Ministry of presence
New program in Milwaukee trains chaplains to provide support alongside law enforcement following tragedy.
By Ariele Vaccaro –
After months of planning and weeks of recruiting and intensive training, The Salvation Army of Wisconsin and Upper Michigan presented its first complete team of chaplains with one goal: to care for those affected by violent crime in Milwaukee.
The grassroots initiative, officially named The Salvation Army Chaplaincy Program (TSACP), aims to help victims, family, friends and witnesses of crimes cope with trauma while allowing Milwaukee police officers to investigate crime scenes and maintain civilian safety.
So when a violent crime occurs in Milwaukee—where the violent crime rate is over triple the national average—the chaplains may be called out at any time of the day or night. They administer emotional, spiritual and psychological support to those involved and facilitate an environment where police officers can complete their work. Chaplains can also “adopt-a-block” and become a peaceful presence within the districts they serve.
The idea transpired after a discussion between District Seven Police Officer Jutuki Jackson and The Salvation Army’s Communications Director, Faithe Colas.
“He saw something much bigger for the entire city, for the police department,” Colas said of Jackson. “I knew we wanted to be part of that.”
With the help of the division’s Director of Development, Stan Kelley, and Service Extension Director Tom Thuecks, the program took off. On May 13, Major Dan Jennings, Wisconsin and Upper Michigan divisional commander, the Milwaukee Police Department (MPD), Chief of Police Ed Flynn and local nonprofit Faith Builders announced a partnership.
“We need our entire city to feel safe and feel whole,” Colas said, noting that TSACP is the first program of its kind by The Salvation Army.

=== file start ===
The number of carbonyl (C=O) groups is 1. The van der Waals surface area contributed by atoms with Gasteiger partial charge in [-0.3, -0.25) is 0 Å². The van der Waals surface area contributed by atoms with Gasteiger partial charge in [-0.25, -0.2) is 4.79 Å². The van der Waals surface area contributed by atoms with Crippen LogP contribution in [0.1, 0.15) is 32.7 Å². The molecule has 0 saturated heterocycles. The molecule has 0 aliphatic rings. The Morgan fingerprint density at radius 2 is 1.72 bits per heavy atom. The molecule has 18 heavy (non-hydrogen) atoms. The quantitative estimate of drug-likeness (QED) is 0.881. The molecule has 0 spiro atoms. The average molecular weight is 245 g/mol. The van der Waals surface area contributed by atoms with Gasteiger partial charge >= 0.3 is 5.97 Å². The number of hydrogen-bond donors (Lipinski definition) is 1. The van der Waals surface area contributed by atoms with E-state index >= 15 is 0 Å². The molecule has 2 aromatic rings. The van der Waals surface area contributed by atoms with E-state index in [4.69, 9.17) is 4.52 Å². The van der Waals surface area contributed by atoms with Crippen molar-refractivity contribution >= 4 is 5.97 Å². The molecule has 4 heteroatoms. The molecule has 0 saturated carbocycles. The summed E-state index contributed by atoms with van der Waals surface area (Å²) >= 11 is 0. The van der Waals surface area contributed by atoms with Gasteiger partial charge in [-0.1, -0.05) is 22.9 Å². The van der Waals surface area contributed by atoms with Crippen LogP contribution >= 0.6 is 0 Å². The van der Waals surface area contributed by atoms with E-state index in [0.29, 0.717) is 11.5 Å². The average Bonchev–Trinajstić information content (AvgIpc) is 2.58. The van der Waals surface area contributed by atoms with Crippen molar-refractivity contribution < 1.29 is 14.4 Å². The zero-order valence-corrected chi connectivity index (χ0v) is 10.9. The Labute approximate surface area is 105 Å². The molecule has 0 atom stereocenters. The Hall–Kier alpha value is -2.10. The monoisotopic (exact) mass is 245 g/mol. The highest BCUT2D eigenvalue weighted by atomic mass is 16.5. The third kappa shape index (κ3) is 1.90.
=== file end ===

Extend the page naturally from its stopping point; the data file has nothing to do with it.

The announcement was met with resounding interest from the public. Roughly 80 people attended the informational meeting and 65 potential c
haplains signed up for mandatory training—32 hours of police academy, 14 hours of spiritual and psychological first aid, 14 hours of grief following trauma training, and some online disaster training.
On May 29, 58 candidates graduated.
A few weeks later, on the night of June 16, the official chaplains—57 people of various religious backgrounds, ages, and cultures—met at Divisional Headquarters to receive their uniforms. Though simple, the burgundy vests symbolized something greater. As the chaplains pulled the vests from cardboard boxes, shook them from their starchy folded form, and tried them on, they became emblems of the love and support that these volunteers would soon show their community.
Chaplains also received yard signs sporting the phrase “Stop the violence!” After hearing news of the chaplaincy program, owners of Sign & Banners Today, Mary and Neal Eisendrath, donated 250 signs for chaplains to place in their yards or at the sites of vigils. According to Neal Eisendrath, it’s not something the company always does, but the cause spoke to them.
“The reason was so strong,” he said. “And if it makes a difference, just in one or two less shootings, or reduces the amount of violence, it’s well worth it.”
The meeting that evening began as a team building effort. Each of the chaplains received a district assignment, so they would know the area of Milwaukee they would be serving and have an opportunity to get to know that community. Between five and six chaplains were assigned to one of seven police districts.
Veloris Brooks was assigned to District Four. The lifelong Milwaukee resident is eager to begin working as a chaplain, but she doesn’t take the task lightly.
“We’re going to be called to situations happening in the city of Milwaukee, so it’s hard to say that I’m excited to go to a crime scene,” Brooks said. “But what I am pleased about is we are partnering with the Milwaukee Police Department.”
Officer Greg Hunter also understands the program’s gravity. He said the chaplains’ main goal is to help victims while understanding the police department’s own objective: safety.
The program isn’t just about safety, though. Chaplains will stick beside their clients for as long as needed. According to Thuecks, The Salvation Army can also offer “wraparound services,” such as rent or meal assistance, even after the dust of a violent incident has settled.
“A lot of the families that experience tragedy such as this also have other needs,” Colas said.
Brooks expects the community to embrace the chaplains, even if they may initially be reluctant.
“Once the people know what we’re there for, then we will be that comfort,” Brooks said. “I also see that this will branch out further than Milwaukee.”